Lync 2010 is great. It takes communication to the next level by consolidating widely used modality options into a single, simple to use platform. Most of the features are robust and well thought out and just work. Take IM for instance. IM is the oldest feature in Lync and its roots go back to Exchange 2000 with Live Messenger. It has survived all that time in the private network. While in the public domain we had MSN Messenger. After that, both products went through various changes eventually bringing in video, application and desktop sharing. We had LCS, fairly good, OCS, better, but still just an IM tool with a bit added. Then they added voice with R2. Then Lync came out. Lync, for me, was a game changer. A revelation. I immediately saw the benefits of Lync in a corporate environment. I saw it replacing various disparate systems and expensive third party tools enabling conferencing and collaboration. Knowing roughly how expensive these third party ‘sharing’ applications from companies whose names I won’t mention I could easily start to calculate that there could be ROI for just that one feature. Also knowing how un-intuitive these applications can be for all but fairly IT savvy staff I could begin to see that because Lync made it almost impossibly easy to do the same thing that people would actually use it. There’s more ROI to be had by having Lync. Financially the obvious benefits are not having to send people around the world for face to face chats or presentations when the whole presentation and even collaboration can be done from anywhere. A user can now IM, talk to, see and share content with anyone in the workforce or beyond with only a few clicks. Users can work from anywhere with an internet connection, i used to say, as though they were at their desks. What is a desk? Just a familiar, comfortable work space that enables productivity. For some that might be in a cafe, or a park or in their home office. It doesn’t matter. As long as they are productive. Lync makes this all possible. I said to myself, everyone should have this.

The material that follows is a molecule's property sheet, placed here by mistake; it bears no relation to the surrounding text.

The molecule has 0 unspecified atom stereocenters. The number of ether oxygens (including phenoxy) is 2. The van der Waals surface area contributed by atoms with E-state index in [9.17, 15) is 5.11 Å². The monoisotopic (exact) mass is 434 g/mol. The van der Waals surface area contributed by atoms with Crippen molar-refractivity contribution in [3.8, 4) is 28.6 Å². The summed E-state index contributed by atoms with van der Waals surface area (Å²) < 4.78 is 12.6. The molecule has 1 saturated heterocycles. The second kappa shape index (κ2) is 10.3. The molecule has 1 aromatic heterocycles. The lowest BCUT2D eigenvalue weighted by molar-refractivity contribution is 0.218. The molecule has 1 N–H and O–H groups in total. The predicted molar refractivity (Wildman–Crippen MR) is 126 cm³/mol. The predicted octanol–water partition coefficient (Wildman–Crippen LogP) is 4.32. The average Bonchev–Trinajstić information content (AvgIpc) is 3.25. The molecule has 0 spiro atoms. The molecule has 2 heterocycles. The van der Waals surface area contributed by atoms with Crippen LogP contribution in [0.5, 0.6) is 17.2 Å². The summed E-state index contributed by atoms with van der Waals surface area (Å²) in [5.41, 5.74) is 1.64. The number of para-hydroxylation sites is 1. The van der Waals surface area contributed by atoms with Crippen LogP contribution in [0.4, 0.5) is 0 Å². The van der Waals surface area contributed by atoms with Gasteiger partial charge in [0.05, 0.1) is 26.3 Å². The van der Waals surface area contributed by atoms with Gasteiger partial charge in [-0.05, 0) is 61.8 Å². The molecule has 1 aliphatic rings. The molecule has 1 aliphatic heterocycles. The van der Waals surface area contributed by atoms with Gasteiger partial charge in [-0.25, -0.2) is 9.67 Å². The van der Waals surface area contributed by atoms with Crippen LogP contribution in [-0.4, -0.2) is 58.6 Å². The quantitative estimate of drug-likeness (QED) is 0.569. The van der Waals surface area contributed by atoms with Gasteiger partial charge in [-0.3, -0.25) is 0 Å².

I have been a user of Microsoft’s communication platforms since the early days. Corporate IM is the thing I use most. It’s like having a phone call that I can refer back to at any time. Email is fine for certain things. But if I want an answer now I would rather not send an email and then have to wait for a reply.
Above that I host and attend a lot of online meetings. Viewing and sharing a lot of online content. Desktop sharing is another thing I use a lot. Someone might call me and ask me how to do something. I could stop what I’m doing and walk over, but now I just say share your desktop, take control and show them there and then.
Now onto Enterprise voice. I had to ask myself, why in the world would Microsoft suddenly be interested in making telephone systems? There are so many other vendors out there with decades of experience. The answer I came up with was that because others had something they didn’t. But more importantly is that it is a modality that just fits nicely with the rest of what it can do. Lync 2010 is the second version of their telephone system. And I have to say it isn’t bad. They have taken what all of the other vendors have been doing for years and made a system that can do almost everything theirs can do. I won’t tell you for a second that it is perfect. It is missing some pretty key and somewhat basic thinks that the others have and have had for years. I have said it before in other forums that if Microsoft can just listen to the public and add those missing features it will be unstoppable.
So, what do I love about Lync? That it makes the world smaller.